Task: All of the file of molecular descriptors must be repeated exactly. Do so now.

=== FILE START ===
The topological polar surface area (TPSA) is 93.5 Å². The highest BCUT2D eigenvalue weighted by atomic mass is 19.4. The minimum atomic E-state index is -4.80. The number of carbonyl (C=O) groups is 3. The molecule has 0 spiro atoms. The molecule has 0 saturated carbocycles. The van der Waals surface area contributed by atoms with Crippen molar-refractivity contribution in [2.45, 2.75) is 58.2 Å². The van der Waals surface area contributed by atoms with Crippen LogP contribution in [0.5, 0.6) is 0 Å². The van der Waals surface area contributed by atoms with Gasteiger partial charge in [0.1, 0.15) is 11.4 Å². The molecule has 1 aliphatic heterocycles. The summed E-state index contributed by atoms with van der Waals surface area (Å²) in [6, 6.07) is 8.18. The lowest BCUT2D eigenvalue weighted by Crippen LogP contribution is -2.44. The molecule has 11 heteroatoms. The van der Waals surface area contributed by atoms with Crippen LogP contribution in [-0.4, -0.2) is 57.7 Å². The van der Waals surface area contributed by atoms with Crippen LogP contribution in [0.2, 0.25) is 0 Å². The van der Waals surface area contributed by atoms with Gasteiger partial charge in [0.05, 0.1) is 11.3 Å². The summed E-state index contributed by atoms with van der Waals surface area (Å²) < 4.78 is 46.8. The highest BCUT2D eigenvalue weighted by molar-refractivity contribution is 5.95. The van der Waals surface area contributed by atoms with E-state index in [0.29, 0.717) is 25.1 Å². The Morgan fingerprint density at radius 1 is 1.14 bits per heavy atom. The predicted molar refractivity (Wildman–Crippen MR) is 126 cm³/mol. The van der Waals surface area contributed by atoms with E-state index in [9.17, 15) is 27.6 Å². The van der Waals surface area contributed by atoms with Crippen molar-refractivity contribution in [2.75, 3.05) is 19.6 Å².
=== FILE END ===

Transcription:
The topological polar surface area (TPSA) is 93.5 Å². The highest BCUT2D eigenvalue weighted by atomic mass is 19.4. The minimum atomic E-state index is -4.80. The number of carbonyl (C=O) groups is 3. The molecule has 0 spiro atoms. The molecule has 0 saturated carbocycles. The van der Waals surface area contributed by atoms with Crippen molar-refractivity contribution in [2.45, 2.75) is 58.2 Å². The van der Waals surface area contributed by atoms with Crippen LogP contribution in [0.5, 0.6) is 0 Å². The van der Waals surface area contributed by atoms with Gasteiger partial charge in [0.1, 0.15) is 11.4 Å². The molecule has 1 aliphatic heterocycles. The summed E-state index contributed by atoms with van der Waals surface area (Å²) in [6, 6.07) is 8.18. The lowest BCUT2D eigenvalue weighted by Crippen LogP contribution is -2.44. The molecule has 11 heteroatoms. The van der Waals surface area contributed by atoms with Crippen LogP contribution in [-0.4, -0.2) is 57.7 Å². The van der Waals surface area contributed by atoms with Crippen LogP contribution in [0.2, 0.25) is 0 Å². The van der Waals surface area contributed by atoms with Gasteiger partial charge in [0.05, 0.1) is 11.3 Å². The summed E-state index contributed by atoms with van der Waals surface area (Å²) < 4.78 is 46.8. The highest BCUT2D eigenvalue weighted by molar-refractivity contribution is 5.95. The van der Waals surface area contributed by atoms with E-state index in [0.29, 0.717) is 25.1 Å². The Morgan fingerprint density at radius 1 is 1.14 bits per heavy atom. The predicted molar refractivity (Wildman–Crippen MR) is 126 cm³/mol. The van der Waals surface area contributed by atoms with E-state index in [9.17, 15) is 27.6 Å². The van der Waals surface area contributed by atoms with Crippen molar-refractivity contribution in [2.75, 3.05) is 19.6 Å².